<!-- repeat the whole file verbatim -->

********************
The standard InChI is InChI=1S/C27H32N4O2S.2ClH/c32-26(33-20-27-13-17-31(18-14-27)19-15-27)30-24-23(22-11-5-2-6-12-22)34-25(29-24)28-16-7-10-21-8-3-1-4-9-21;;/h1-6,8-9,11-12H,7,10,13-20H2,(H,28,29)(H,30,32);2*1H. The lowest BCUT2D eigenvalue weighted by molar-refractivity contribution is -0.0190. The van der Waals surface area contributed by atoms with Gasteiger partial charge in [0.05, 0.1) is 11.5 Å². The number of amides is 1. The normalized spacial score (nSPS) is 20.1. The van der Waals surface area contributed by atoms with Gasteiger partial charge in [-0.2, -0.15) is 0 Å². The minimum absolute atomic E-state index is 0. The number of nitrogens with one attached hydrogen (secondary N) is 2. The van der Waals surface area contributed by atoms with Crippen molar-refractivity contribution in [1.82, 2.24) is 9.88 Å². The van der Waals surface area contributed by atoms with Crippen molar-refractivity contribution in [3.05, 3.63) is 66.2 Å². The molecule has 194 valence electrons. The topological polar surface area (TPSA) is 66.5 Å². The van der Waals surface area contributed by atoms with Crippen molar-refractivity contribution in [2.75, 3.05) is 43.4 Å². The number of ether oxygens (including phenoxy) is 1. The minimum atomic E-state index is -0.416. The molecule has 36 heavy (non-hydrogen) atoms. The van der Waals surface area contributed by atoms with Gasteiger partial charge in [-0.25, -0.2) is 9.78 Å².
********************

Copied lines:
The standard InChI is InChI=1S/C27H32N4O2S.2ClH/c32-26(33-20-27-13-17-31(18-14-27)19-15-27)30-24-23(22-11-5-2-6-12-22)34-25(29-24)28-16-7-10-21-8-3-1-4-9-21;;/h1-6,8-9,11-12H,7,10,13-20H2,(H,28,29)(H,30,32);2*1H. The lowest BCUT2D eigenvalue weighted by molar-refractivity contribution is -0.0190. The van der Waals surface area contributed by atoms with Gasteiger partial charge in [0.05, 0.1) is 11.5 Å². The number of amides is 1. The normalized spacial score (nSPS) is 20.1. The van der Waals surface area contributed by atoms with Gasteiger partial charge in [-0.2, -0.15) is 0 Å². The minimum absolute atomic E-state index is 0. The number of nitrogens with one attached hydrogen (secondary N) is 2. The van der Waals surface area contributed by atoms with Crippen molar-refractivity contribution in [1.82, 2.24) is 9.88 Å². The van der Waals surface area contributed by atoms with Crippen molar-refractivity contribution in [3.05, 3.63) is 66.2 Å². The molecule has 194 valence electrons. The topological polar surface area (TPSA) is 66.5 Å². The van der Waals surface area contributed by atoms with Crippen molar-refractivity contribution in [2.75, 3.05) is 43.4 Å². The number of ether oxygens (including phenoxy) is 1. The minimum atomic E-state index is -0.416. The molecule has 36 heavy (non-hydrogen) atoms. The van der Waals surface area contributed by atoms with Gasteiger partial charge in [-0.25, -0.2) is 9.78 Å².